5. So is the responsibility for healing in the same category as retail?
    I think not somehow-

    “We want to create a John Lewis-style model with everyone who works there in charge of the hospital, letting them own the problems and solve them. We will try everything we can to make this small hospital viable – if we can, how fantastic would that be?”

    As I said – healing and recuperation require a different type of dedication.
    Blinking money men have meddled far too much- and have skewed our wonderful NHS beyond the original altruistic scheme of things!

  6. @T_B: The JL model can be applied to many organisations, not just for-profit retail. And I believe the NHS is ripe for such a model. The multi national corp I have spent many years working in has a structure that each person “owns” the job they do and is held accountable. Rewards are high but so are the penalties for failure. It works.

  7. So a surgeon will take the rap if an op goes wrong/ bad nursing- bedsores appearing/ bad clinical health-cross infections etc- Horrendous food so bad catering. Nurses sitting around playing on their computers- reeking of alcohol etc- v nonexistent nursing care? Or mixed wards/ language difficulties/ choice of surgeon/ bad management re managers cars etc etc-

    Owning problems will become an even heavier burden- how will they sleep at night?

  8. I thought a “nudging” policy referred to “wink, wink; nudge nudge; say no more” sort of policy.

    Taking about Public Health policies reminded me of the following. Because Julia Gillard does not expect to win the next election, she is implementing her manifesto without apparent regard to her own political future. It seems that she has the support of her colleagues in taking this position. In other words, the Australian Parliamentary Labor Party members are prepared to sacrifice their futures as candidates for political office in the interests of getting on with the job of political office.

    These people can’t look forward to HoL woolsacks, EU Commissioners jobs, full time pay + expenses as part time EU Parliamentarians. Yes, they get generous pensions, but not obscenely so, and reforms have reduced the benefits for people elected more recently.

    This is an unnerving experience, politicians acting on principle rather than in the interests of increasing their wealth and/or hanging onto power. It’s a stark contrast to everywhere else, where every move seems to have the “next election” elephant hovering nearby. What’s more they are Labor politicians. We can’t call them Liebor because they didn’t lie – it was the Conservative John Howard who did the lying here. Aside : Bush referred to Howard as a “Man of Steel”, apparently no-one in the White House or the Aussie Embassy made the connection with Stalin :doh:.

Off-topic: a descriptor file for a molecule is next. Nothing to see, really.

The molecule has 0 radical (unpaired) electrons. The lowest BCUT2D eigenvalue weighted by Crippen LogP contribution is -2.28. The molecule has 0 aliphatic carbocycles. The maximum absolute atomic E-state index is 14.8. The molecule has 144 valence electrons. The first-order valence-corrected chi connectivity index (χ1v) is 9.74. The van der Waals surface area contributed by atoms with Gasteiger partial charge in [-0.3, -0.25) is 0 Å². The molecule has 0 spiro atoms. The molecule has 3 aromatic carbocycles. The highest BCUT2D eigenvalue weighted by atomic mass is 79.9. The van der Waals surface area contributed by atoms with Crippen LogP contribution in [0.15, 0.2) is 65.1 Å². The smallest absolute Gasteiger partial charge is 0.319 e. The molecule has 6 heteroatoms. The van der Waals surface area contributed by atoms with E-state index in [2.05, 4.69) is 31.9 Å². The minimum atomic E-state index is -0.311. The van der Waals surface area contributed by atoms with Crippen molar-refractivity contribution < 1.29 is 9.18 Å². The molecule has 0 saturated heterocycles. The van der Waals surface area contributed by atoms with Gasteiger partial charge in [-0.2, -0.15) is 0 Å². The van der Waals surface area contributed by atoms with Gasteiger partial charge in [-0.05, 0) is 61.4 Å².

Which segues back to Public Health. The Australian Senate has just passed the world’s toughest cigarette packaging laws. Needless to say British American Tobacco & Gang have smoke coming out of their ears.

    The Camerlegg Collation should outline how, in the interests of Public Health, they will be “Nudging” the fag companies to put their products into plain brown packages with pictures of dead foetuses thereon, and then to hide them in special cupboards with opaque doors in the shops.

    The Aussie Conservatives back flipped with a double pike on this; after they said they would support it, they discovered they still take money off Big Tobacco, so they opposed half of it in an attempt to cripple it, they failed to do that – bloody cowards.

    Sometimes Aussies lead the way on issues, like the fag packets, and on matters political – might we see outbreak of principles elsewhere. Nuh, I’m probably misreading the tea leaves.

  9. Interesting post – thank you. Yes – and I always had the impression that historically (pre-Blair*) – politicians would act on principles because they had an underlying philosophy which would direct their thinking and consequent actions. I often wonder why we don’t have more politicians like that – because they would be popular!

    * Actually, the pivotal point for me was when John Major’s government hastily introduced the Dangerous Dogs Acts following tabloid reports of a couple of rottweiler maulings. At the time I thought “this is wrong – responding to newspaper articles in a knee-jerk fashion………”).

  10. I wont say it too loudly otherwise Australian heads would become insufferable but it is generally a very well managed economy with competent politicans and very competent supported by public servants that are superior to the egreciously over-inflated, unaccountable, and incompetent duffers that make up the British Civil Service. On a policy front the country tends to take the best ideas and adapt them to local circumstances. Two issues come to mind, the superannuation system and the graduate tax for financing university education. And, finally, the universities put most of ours (excluding Oxbridge, Imperial and UCL) to shame. The migration policy works too. We have copied some aspects but the civil service is incompetent to manage same.

    BTW, the national anthem sucks. Go back to Waltzing Matilda. I prefer the Oz of Bazza MacKenzie to the new PC model.